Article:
Port-au-Prince’s Toussaint Louverture International Airport has received a much-needed facelift, but graffiti reminders of the cholera epidemic that has killed more than 7,000 people since late 2010 are among the first things visitors see when they leave the airport. The government has closed many of the camps that once housed people displaced by the quake, but remaining blue tarp-covered shacks and ragged tents serve as jarring reminders of the miserable conditions in which many Haitians still live.

Will tourism benefit Haitians?

The government sees tourism as an engine for economic development. But even if it can attract foreign investment, Alex Dupuy, a Haiti-born professor at Wesleyan University, asks how much it will help the impoverished.

Mr. Dupuy drew a distinction between the Haiti tourism industry of yesteryear, dominated by local owners and products, and that envisioned by the Martelly administration.

“Bringing in foreign owners means that the benefits for Haitians will be limited,” he says. “If you have a big chain building a hotel, it’s not in Haiti for the benefit of Haitians. It’s in it for profits. And those are profits that will leave Haiti.”

Studies have found that only 20 cents of every dollar spent in Caribbean countries, on average, stay in that country’s economy. Foreign owners remove the remainder as profit.

Dupuy said the plan smacks of many of the economic pushes that have failed Haiti in the past, such as the garment industry that offers meager salaries to workers.

“There’s not much new here,” he says. “This is a model that has been applied before and hasn’t worked for the majority of Haitians. It benefits those who are already wealthy.”

But Martelly says drawing investors to the tourism sector can get Haiti back to work. Jobs, even low-paying ones, are sorely needed in a country where two-thirds of the labor force is not part of the formal employment sector and the unemployment rate registers above 40 percent.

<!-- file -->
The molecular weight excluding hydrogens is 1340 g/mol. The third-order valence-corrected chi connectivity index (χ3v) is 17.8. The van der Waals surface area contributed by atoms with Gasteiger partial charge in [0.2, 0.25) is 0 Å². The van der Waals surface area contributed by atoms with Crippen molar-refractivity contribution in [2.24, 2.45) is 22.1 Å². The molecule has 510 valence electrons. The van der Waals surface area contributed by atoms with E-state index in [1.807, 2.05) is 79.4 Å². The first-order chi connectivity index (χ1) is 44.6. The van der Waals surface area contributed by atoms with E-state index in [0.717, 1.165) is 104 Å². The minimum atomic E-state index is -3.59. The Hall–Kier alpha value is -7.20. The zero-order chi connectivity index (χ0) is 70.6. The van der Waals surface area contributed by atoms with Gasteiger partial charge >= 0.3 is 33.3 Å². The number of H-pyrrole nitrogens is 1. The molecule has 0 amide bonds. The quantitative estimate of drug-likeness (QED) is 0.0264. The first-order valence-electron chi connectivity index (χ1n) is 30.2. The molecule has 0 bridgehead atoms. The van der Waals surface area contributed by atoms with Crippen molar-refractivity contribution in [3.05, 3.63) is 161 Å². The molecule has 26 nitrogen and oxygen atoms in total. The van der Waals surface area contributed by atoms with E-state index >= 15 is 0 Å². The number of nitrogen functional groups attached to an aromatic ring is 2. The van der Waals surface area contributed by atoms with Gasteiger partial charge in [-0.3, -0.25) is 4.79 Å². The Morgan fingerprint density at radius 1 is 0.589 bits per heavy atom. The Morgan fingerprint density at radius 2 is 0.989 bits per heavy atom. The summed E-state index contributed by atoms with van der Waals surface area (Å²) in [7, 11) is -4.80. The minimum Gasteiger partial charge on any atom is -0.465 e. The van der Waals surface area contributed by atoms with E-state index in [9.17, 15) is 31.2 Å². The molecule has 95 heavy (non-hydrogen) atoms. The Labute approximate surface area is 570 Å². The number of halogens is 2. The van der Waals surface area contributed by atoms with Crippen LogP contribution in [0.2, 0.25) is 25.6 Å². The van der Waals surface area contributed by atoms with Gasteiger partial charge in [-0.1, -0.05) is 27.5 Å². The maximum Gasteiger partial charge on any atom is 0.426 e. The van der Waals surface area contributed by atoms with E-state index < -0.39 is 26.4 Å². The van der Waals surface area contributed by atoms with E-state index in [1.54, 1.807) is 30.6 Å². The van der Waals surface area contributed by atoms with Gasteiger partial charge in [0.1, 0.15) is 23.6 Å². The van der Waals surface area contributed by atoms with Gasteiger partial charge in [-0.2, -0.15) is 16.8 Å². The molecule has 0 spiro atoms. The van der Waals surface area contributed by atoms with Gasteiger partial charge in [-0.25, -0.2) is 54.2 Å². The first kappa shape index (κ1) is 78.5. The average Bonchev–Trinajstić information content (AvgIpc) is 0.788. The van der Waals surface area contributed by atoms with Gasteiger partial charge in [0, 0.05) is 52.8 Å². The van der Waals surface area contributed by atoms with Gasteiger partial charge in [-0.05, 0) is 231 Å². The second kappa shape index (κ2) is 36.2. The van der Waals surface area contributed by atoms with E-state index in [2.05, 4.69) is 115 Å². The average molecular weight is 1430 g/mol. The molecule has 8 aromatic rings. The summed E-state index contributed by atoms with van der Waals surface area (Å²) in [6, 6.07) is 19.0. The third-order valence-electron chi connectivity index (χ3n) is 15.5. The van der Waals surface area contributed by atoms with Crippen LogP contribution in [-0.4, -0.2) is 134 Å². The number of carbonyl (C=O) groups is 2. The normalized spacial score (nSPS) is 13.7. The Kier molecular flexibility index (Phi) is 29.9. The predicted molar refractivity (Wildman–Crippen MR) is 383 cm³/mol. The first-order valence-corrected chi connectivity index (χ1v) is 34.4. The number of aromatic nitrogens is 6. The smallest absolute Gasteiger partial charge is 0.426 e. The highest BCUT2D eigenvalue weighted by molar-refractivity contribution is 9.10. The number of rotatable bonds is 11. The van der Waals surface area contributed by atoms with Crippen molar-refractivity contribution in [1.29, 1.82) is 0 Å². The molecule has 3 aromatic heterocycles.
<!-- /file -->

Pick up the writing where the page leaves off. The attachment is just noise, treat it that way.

Show me the money

But convincing foreign investors to look to Haiti has been tricky.

“Haiti has always been a risk in terms of financing,” says Jean-Marie Wolff, who is working on a hotel development in Haiti called Belle Rive. “The financial institutions in Haiti don’t have the capacity … and the terms of their construction loans are prohibitive.”

Prior to the 2010 earthquake, the tourism industry was showing signs of recapturing some of its old self. Just days before the quake struck, Haitian-American developers announced a deal with Maryland-based Choice Hotels to manage two hotels in Jacmel, a small historic city on the Caribbean coast known as home to painters, poets, and writers.

The announcement gave renewed momentum to Belle Rive, a project first announced in 2009. The 23-acre oceanfront development was to include an upscale hotel, condominiums, a marina, tennis courts, and a movie theater in a dramatic setting on a cliff overlooking the sea.

“It’s been years and we’ve gone through all kinds of obstacles, including the earthquake,” says Mr. Wolff, one of 62 shareholders in the New York-based group, known by its acronym SIMACT  “We have everything in place, including permits and paperwork. … Financing has been the hard part.”

The project is both an indication of the tourism sector’s potential, and a reminder that Haiti’s history of political instability and complex legal framework, including a notorious land title system, pose a challenge.

To upgrade a smaller existing hotel there, SIMACT turned to the Clinton-Bush Haiti Fund, which granted it a $349,000 loan in late June. The loan was announced following a two-day tour of tourist spots led by former President Bill Clinton for more than a dozen potential investors.

Wolff hopes to announce financing for other parts of the Belle Rive development within six months. 

The tourism ministry says it wants to make the country a safer bet for investors. Mexico’s National Fund for the Development of Tourism (FONATUR), which planned the resort areas of Cancún and Los Cabos, among others, is helping develop a plan to strengthen protection for investors and simplify rules.

The plan, ready by November, will focus on the Caribbean coast in the area around Jacmel, says Villedrouin.

Development there would fit squarely with Martelly’s vision.

“You can drive kilometers of coast and you won’t see a small house,” he says. “Bring development to that area and you realize how much can be done. So yes, Haiti is open for business.”